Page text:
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What is Neuromarketing


Understanding customers's behaviour is crucial for every business. And yet, the methodology used to understand what motivates and unites consumers in the first place reveals itself to be ineffective. Here, neuromarketing comes into play.

Neuromarketing helps understand what consumers want, what motivates them, what drives their decisional process and which emotions they feel. In particular, understanding the decisional process helps understand consumers who were driven in the first place towards a specific market and consequently what changes in their perspectives. 

The brain is by far the most complex organ of the body. Thoughts, behaviours and moods are concentrated there, but what do we exactly know about the nature of thoughts? Thoughts can be unconscious or generated rationally. However, according to science, 90% of our daily decisions are not rationally generated. Our emotions make decisions for us, and all our conscious mind does is justify the reasons.

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Roger Dooley, scholar and author of numerous international books centred on neuromarketing, provides an exhaustive definition, explaining that neuromarketing is

'the application of neuroscience and cognitive science to marketing. This can include market research that seeks to uncover customer needs, motivations and preferences that traditional methods such as surveys and focus groups cannot reveal. Neuromarketing may include the evaluation of advertising marketing, packaging, content etc. to understand more accurately how consumers react on a non-conscious level. It can include applying knowledge gained from neuroscience and cognitive science research to make marketing more effective without testing specific ads or other materials'.

Traditional marketing research (marketing tradizionale in the image below) depends on tools like focus groups, surveys, or interviews, all of which tell us explicitly people's answers, revealing, however, an extremely limited nature as one never really comes to understand the deep reasons behind certain affirmations regarding choices made. In short, our rational choices are just the tip of the iceberg.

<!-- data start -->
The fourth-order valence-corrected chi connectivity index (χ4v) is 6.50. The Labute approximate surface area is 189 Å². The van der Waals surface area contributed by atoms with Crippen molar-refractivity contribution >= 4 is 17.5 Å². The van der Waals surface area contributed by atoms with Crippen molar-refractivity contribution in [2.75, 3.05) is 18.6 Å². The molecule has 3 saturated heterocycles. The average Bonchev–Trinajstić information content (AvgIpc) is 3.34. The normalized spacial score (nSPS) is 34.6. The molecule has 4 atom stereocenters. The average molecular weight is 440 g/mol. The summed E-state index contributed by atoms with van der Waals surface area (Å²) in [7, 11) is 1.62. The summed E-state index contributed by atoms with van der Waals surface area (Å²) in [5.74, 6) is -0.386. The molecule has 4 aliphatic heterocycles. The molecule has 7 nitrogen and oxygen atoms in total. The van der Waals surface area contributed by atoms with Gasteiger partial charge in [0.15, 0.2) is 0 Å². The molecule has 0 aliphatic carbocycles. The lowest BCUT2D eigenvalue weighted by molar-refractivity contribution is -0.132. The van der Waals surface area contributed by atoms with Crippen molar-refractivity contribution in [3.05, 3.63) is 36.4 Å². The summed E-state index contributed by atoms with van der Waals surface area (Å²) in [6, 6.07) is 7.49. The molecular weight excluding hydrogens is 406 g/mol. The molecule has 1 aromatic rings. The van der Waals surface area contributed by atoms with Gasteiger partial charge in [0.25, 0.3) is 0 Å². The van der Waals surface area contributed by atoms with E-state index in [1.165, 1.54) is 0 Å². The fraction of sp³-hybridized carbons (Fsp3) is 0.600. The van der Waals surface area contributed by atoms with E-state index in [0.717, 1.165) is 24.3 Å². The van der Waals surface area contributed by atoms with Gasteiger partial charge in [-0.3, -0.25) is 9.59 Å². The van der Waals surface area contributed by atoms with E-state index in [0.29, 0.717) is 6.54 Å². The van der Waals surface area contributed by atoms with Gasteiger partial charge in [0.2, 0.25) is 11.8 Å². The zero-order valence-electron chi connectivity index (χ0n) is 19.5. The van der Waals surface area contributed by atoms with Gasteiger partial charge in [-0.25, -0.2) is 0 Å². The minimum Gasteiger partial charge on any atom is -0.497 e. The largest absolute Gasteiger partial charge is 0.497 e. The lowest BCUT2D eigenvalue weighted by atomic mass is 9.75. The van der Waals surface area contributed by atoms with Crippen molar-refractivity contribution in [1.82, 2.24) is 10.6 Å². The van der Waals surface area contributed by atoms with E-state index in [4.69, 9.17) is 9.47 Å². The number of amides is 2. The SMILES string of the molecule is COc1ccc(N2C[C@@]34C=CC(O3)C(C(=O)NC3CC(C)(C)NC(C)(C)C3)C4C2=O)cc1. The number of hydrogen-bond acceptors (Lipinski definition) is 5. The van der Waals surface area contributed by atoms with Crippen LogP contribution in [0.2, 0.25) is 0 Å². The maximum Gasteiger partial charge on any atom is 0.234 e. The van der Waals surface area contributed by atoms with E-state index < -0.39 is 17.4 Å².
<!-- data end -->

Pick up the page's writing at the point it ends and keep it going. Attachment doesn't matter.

Scientific studies have shown that over 90% of our decision-making processes are unconscious. If traditional marketing understands the tip of the iceberg, neuromarketing understands the whole ensemble.

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A concrete example illustrating consumer complexities:

Since the '70s Pepsi has launched the so-called Pepsi challenge: people are asked to drink Pepsi and Coca Cola in two ways: an anonimous one where the brand is not shown and another one where the brand is visible. Everytime people were asked to drink these drinks without knowing which one they were exactly drinking, they prefered Pepsi. When they were shown the brand, they chose Coca Cola.

This results shows two points:

  1. the Coca Cola brand is so strong that people want to be associated with it.
  2. what people say and think doen't always match.

Nowadays, many of the tools used by consumers in neuroscience are of a behavioural nature, like facial coding, eye tracking, and implicit texts. In this context, it is also common to measure biometric data like heart rate and galvanic skin response. None of these activities directly measure brain or neural activity. Some scientists also include cognitive science: neuroscience, psychology, behavioural science, etc.


New marketers want to understand and predict clients's behaviour. Clients often cannot or don't want to accurately describe their preferences or explain how they make decisions, and marketers need to understand unconscious thought. Neuromarketing helps reach this understanding, for example, by determining whether a product activates areas associated with pleasure, rewards, familiarity, and other aspects of the consumer experience. 

The obtained data is therefore applicable to numerous contexts: content marketing, ux/ui design, social media marketing, advertising, PPC, SEO, and video. 

What do you think of neuromarketing? Do you believe it to be a vital tool, or do you stand up for those considering it to be too invasive? Let us know by leaving us a comment or by contacting us!